An enigma delivered in spiteful jabs wrapped in victorious clinches, Nick Diaz is a mixed martial arts fighter whose pot-addled bravado ultimately upset the sport’s most powerful overlords in fighting’s most lucrative state.
The Nevada State Athletic Commission effectively ended the 32-year-old California fighter’s 14-year Ultimate Fighting Championship career on Monday, issuing a five-year suspension from fighting in the state as punishment for Diaz’s third cannabis offense.
“They suspended me for a third time,” the weed-smoking welterweight said. “For five fucking years for something that makes the whole world a better place.”
Even under a threshold that Nevada athletic commissioners raised by 300 percent in 2013, Diaz’s urine tested positive for a high level of cannabis metabolites following a fight in Las Vegas in January. Diaz’s urine exceeded allowable metabolite levels in 2007 and 2012. He was suspended for six months in 2007 and for one year in 2012.
Governing “The Fight Capital of the World” from offices in Las Vegas, the Nevada Athletic Commission has a zero-tolerance mandate against fighters using marijuana during a two-week period leading up to bouts. Raising the metabolite threshold in 2013 was supposed to make it less likely a fighter would test positive for in-competition pot use. Earlier this year, the commission doubled down on punishment for a tier of recreational drugs that includes sedatives, muscle relaxants, sleep aids, opiates and cannabis.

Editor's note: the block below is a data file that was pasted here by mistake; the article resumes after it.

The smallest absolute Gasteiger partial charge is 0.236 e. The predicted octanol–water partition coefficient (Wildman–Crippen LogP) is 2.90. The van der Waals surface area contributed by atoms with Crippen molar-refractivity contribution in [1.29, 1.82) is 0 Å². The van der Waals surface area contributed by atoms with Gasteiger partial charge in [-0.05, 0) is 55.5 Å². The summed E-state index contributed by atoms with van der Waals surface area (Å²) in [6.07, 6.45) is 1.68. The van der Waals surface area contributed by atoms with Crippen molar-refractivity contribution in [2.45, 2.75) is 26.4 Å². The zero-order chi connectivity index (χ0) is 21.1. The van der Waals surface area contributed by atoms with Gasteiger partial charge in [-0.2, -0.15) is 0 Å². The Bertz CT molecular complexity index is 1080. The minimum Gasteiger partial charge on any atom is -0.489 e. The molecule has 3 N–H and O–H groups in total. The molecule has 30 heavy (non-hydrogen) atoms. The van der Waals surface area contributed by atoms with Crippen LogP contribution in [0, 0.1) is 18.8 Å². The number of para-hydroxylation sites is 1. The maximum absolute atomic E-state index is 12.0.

Diaz was tested three times on Jan. 31 — once before the fight and twice after the fight. Only the final test detected punishable levels of metabolites.
Diaz’s lawyer, Lucas Middlebrook, questioned the validity of the test results, arguing that two separate tests were conducted by the Sports Medicine Research & Testing Laboratory, a World Anti-Doping Agency-accredited lab, showing results well under the 150ng/ML metabolite limit. The positive test, conducted by Quest Diagnostics, showed more than 700ng/ML of metabolites — nearly five times over allowable limit.
Nevada athletic commissioners didn’t buy Middlebrook’s reasoning. Diaz himself wasn’t much help. Normally prone to stoned ramblings, Diaz repeatedly invoked his Fifth Amendment right not to speak, angering commissioners. The commission’s rules call for three years’ suspension for a third infraction. The commission briefly considered a lifetime ban — a punishment the commission’s rules reserve for a fighter’s fourth offense.
“This not just a case of marijuana,” Nevada Athletic Commission chairman Francisco Aguilar said. “I think this is a case of complete lack of disregard for the sport.”
Middlebrook promised to appeal.
“This is a kangaroo court,” Middlebrook said. “And you heard the commissioner’s decision was not based on the facts, it wasn’t based on the evidence. One commissioner says, ‘Your attorneys were very persuasive, but you don’t respect us so here’s a five-year ban and a ton of money that we’re going to take back.’ And the commission even misinterpreted their own regulations regarding the Fifth Amendment. So we plan to address that with a court with competent jurisdiction and we’re confident that they’ll see the errors of the commission’s ways.”